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Maryland commissioned PR campaign to pitch Big Ten move

Terrapins officials added positive comments to fan message boards to move public opinion in favor of Maryland's move away from the ACC.

Patrick McDermott

Expecting most fans to be hostile to their decision to move to the Big Ten Conference, administrators at the University of Maryland built a public relations campaign to pitch the school's realignment. According to a report by Jeff Barker of the Baltimore Sun, Maryland lobbied influential media members, including ESPN SportsCenter anchor and noted Terps fan Scott Van Pelt, and planted positive comments on Maryland fan message boards in an attempt to calm irate supporters.

Last November, Maryland announced it was leaving the Atlantic Coast Conference, where it had played since the league was founded in 1953, to join the Big Ten. School officials cited the financial windfall promised by Big Ten membership, estimated at $100 million over the university's first six years in its new conference, as the dominant factor in agreeing to the move. Leaving the ACC, however, would likely mean the end of regional rivalries with the likes of Duke, North Carolina, and Virginia.

Emails obtained by the Sun indicate that the negative reaction of fans to news of the change was expected and somewhat mollified by the school's PR strategy:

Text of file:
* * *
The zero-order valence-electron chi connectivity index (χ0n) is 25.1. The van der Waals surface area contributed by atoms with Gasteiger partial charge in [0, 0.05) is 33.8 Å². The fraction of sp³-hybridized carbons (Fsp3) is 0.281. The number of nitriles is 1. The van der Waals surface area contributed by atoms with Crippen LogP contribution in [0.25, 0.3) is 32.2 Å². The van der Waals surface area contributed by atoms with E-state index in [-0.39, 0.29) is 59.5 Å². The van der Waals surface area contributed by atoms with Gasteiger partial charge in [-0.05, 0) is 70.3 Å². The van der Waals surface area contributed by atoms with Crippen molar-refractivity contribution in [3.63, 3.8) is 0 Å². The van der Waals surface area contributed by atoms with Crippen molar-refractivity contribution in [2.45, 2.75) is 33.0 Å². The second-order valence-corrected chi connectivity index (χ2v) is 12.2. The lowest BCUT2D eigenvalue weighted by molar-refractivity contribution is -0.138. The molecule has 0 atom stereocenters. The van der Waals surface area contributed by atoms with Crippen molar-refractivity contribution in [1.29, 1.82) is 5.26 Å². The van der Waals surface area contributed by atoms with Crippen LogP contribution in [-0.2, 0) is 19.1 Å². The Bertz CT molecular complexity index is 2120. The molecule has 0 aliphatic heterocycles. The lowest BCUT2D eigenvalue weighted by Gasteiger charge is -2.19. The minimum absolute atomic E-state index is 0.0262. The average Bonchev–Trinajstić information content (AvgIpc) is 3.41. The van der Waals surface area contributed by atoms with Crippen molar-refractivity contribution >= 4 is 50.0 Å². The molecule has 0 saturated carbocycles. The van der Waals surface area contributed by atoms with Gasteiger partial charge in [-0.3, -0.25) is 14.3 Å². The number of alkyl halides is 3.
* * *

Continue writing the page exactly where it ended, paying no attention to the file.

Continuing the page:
"So far, this is unfolding just as we expected," Brian Ullmann, assistant vice president for marketing and communications, wrote in an email to deputy athletic director Nathan Pine on Nov. 18, one day after negotiations on the impending move were disclosed in the media. "We knew that in the absence of our messaging during this initial stage, most fans would react emotionally and negatively. That has occurred and clearly the message boards and comments sections skew heavily negative. Several of us placed comments on boards and media sites last night to help balance it out."

Maryland is finishing its final season in the ACC, and will join the Big Ten in July 2014.

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